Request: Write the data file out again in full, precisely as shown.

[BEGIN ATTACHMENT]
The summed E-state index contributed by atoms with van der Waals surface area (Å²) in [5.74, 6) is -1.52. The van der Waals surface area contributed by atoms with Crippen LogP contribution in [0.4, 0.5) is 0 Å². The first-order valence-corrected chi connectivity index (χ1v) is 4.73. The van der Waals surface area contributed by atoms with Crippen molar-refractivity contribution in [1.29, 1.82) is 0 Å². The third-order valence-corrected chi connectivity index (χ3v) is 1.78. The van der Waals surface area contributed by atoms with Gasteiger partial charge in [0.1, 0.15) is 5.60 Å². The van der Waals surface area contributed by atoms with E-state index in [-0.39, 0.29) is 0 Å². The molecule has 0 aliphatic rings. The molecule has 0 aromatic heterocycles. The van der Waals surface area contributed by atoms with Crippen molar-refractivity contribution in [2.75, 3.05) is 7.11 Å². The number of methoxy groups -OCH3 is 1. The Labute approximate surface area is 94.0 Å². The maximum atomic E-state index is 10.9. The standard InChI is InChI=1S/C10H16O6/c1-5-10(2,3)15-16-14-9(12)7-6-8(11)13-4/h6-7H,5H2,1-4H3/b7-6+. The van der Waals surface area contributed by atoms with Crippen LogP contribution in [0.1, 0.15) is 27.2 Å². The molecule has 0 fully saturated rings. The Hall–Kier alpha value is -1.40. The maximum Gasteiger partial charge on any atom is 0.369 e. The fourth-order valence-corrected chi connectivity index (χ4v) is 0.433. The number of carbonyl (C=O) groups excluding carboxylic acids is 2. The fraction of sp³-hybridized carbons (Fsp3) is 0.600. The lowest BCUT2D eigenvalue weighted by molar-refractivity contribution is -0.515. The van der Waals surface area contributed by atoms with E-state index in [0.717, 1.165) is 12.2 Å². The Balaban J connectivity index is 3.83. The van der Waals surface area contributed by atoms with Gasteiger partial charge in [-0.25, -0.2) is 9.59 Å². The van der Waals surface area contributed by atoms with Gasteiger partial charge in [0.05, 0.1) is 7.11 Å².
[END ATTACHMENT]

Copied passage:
The summed E-state index contributed by atoms with van der Waals surface area (Å²) in [5.74, 6) is -1.52. The van der Waals surface area contributed by atoms with Crippen LogP contribution in [0.4, 0.5) is 0 Å². The first-order valence-corrected chi connectivity index (χ1v) is 4.73. The van der Waals surface area contributed by atoms with Crippen molar-refractivity contribution in [1.29, 1.82) is 0 Å². The third-order valence-corrected chi connectivity index (χ3v) is 1.78. The van der Waals surface area contributed by atoms with Gasteiger partial charge in [0.1, 0.15) is 5.60 Å². The van der Waals surface area contributed by atoms with E-state index in [-0.39, 0.29) is 0 Å². The molecule has 0 aliphatic rings. The molecule has 0 aromatic heterocycles. The van der Waals surface area contributed by atoms with Crippen molar-refractivity contribution in [2.75, 3.05) is 7.11 Å². The number of methoxy groups -OCH3 is 1. The Labute approximate surface area is 94.0 Å². The maximum atomic E-state index is 10.9. The standard InChI is InChI=1S/C10H16O6/c1-5-10(2,3)15-16-14-9(12)7-6-8(11)13-4/h6-7H,5H2,1-4H3/b7-6+. The van der Waals surface area contributed by atoms with Crippen LogP contribution in [0.1, 0.15) is 27.2 Å². The molecule has 0 fully saturated rings. The Hall–Kier alpha value is -1.40. The maximum Gasteiger partial charge on any atom is 0.369 e. The fourth-order valence-corrected chi connectivity index (χ4v) is 0.433. The number of carbonyl (C=O) groups excluding carboxylic acids is 2. The fraction of sp³-hybridized carbons (Fsp3) is 0.600. The lowest BCUT2D eigenvalue weighted by molar-refractivity contribution is -0.515. The van der Waals surface area contributed by atoms with E-state index in [0.717, 1.165) is 12.2 Å². The Balaban J connectivity index is 3.83. The van der Waals surface area contributed by atoms with Gasteiger partial charge in [-0.25, -0.2) is 9.59 Å². The van der Waals surface area contributed by atoms with Gasteiger partial charge in [0.05, 0.1) is 7.11 Å².